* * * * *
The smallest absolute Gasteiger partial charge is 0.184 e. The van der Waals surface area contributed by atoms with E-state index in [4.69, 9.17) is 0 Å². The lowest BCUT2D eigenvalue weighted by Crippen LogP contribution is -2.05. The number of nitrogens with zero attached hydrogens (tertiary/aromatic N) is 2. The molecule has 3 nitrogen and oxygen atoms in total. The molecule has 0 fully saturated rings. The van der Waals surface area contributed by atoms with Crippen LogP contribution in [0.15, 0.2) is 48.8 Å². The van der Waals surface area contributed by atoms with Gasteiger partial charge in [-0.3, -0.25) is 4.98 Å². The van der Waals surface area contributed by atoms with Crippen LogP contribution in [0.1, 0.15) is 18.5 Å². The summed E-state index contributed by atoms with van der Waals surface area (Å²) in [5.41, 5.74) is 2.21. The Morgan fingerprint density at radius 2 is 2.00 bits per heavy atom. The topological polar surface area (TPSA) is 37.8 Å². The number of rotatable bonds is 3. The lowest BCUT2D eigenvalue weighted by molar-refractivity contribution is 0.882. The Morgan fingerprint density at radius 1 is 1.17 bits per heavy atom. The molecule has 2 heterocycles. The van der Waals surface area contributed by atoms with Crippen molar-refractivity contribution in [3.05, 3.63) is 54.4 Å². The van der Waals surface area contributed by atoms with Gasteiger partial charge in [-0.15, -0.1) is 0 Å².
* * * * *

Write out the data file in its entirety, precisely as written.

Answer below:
The smallest absolute Gasteiger partial charge is 0.184 e. The van der Waals surface area contributed by atoms with E-state index in [4.69, 9.17) is 0 Å². The lowest BCUT2D eigenvalue weighted by Crippen LogP contribution is -2.05. The number of nitrogens with zero attached hydrogens (tertiary/aromatic N) is 2. The molecule has 3 nitrogen and oxygen atoms in total. The molecule has 0 fully saturated rings. The van der Waals surface area contributed by atoms with Crippen LogP contribution in [0.15, 0.2) is 48.8 Å². The van der Waals surface area contributed by atoms with Gasteiger partial charge in [-0.3, -0.25) is 4.98 Å². The van der Waals surface area contributed by atoms with Crippen LogP contribution in [0.1, 0.15) is 18.5 Å². The summed E-state index contributed by atoms with van der Waals surface area (Å²) in [5.41, 5.74) is 2.21. The Morgan fingerprint density at radius 2 is 2.00 bits per heavy atom. The topological polar surface area (TPSA) is 37.8 Å². The number of rotatable bonds is 3. The lowest BCUT2D eigenvalue weighted by molar-refractivity contribution is 0.882. The Morgan fingerprint density at radius 1 is 1.17 bits per heavy atom. The molecule has 2 heterocycles. The van der Waals surface area contributed by atoms with Crippen molar-refractivity contribution in [3.05, 3.63) is 54.4 Å². The van der Waals surface area contributed by atoms with Gasteiger partial charge in [-0.15, -0.1) is 0 Å².